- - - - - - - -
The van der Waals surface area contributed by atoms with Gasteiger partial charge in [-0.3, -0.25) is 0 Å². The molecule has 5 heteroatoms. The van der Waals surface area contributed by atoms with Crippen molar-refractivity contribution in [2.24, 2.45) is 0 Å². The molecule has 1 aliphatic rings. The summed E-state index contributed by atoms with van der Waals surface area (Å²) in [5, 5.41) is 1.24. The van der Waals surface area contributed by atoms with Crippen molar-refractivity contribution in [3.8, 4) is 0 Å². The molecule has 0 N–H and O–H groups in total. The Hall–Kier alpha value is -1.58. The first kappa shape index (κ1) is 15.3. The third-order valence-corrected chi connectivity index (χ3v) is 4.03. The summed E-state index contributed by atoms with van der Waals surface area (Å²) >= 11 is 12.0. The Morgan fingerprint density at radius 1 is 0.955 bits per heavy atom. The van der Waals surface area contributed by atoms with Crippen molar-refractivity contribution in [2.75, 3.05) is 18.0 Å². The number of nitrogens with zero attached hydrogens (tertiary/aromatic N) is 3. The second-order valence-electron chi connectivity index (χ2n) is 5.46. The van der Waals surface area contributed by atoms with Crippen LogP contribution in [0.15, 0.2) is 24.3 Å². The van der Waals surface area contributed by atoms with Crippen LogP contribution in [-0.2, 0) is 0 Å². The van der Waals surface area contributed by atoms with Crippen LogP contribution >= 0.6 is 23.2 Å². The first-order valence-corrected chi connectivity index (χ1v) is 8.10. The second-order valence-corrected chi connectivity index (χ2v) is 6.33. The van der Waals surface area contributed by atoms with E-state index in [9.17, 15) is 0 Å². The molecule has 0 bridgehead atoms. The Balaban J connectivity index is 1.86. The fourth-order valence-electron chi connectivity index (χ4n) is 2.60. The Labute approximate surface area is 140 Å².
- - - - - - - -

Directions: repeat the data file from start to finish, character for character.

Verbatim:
The van der Waals surface area contributed by atoms with Gasteiger partial charge in [-0.3, -0.25) is 0 Å². The molecule has 5 heteroatoms. The van der Waals surface area contributed by atoms with Crippen molar-refractivity contribution in [2.24, 2.45) is 0 Å². The molecule has 1 aliphatic rings. The summed E-state index contributed by atoms with van der Waals surface area (Å²) in [5, 5.41) is 1.24. The van der Waals surface area contributed by atoms with Crippen molar-refractivity contribution in [3.8, 4) is 0 Å². The molecule has 0 N–H and O–H groups in total. The Hall–Kier alpha value is -1.58. The first kappa shape index (κ1) is 15.3. The third-order valence-corrected chi connectivity index (χ3v) is 4.03. The summed E-state index contributed by atoms with van der Waals surface area (Å²) >= 11 is 12.0. The Morgan fingerprint density at radius 1 is 0.955 bits per heavy atom. The van der Waals surface area contributed by atoms with Crippen molar-refractivity contribution in [2.75, 3.05) is 18.0 Å². The number of nitrogens with zero attached hydrogens (tertiary/aromatic N) is 3. The second-order valence-electron chi connectivity index (χ2n) is 5.46. The van der Waals surface area contributed by atoms with Crippen LogP contribution in [0.15, 0.2) is 24.3 Å². The van der Waals surface area contributed by atoms with Crippen LogP contribution in [-0.2, 0) is 0 Å². The van der Waals surface area contributed by atoms with Crippen LogP contribution >= 0.6 is 23.2 Å². The first-order valence-corrected chi connectivity index (χ1v) is 8.10. The second-order valence-corrected chi connectivity index (χ2v) is 6.33. The van der Waals surface area contributed by atoms with E-state index in [9.17, 15) is 0 Å². The molecule has 0 bridgehead atoms. The Balaban J connectivity index is 1.86. The fourth-order valence-electron chi connectivity index (χ4n) is 2.60. The Labute approximate surface area is 140 Å².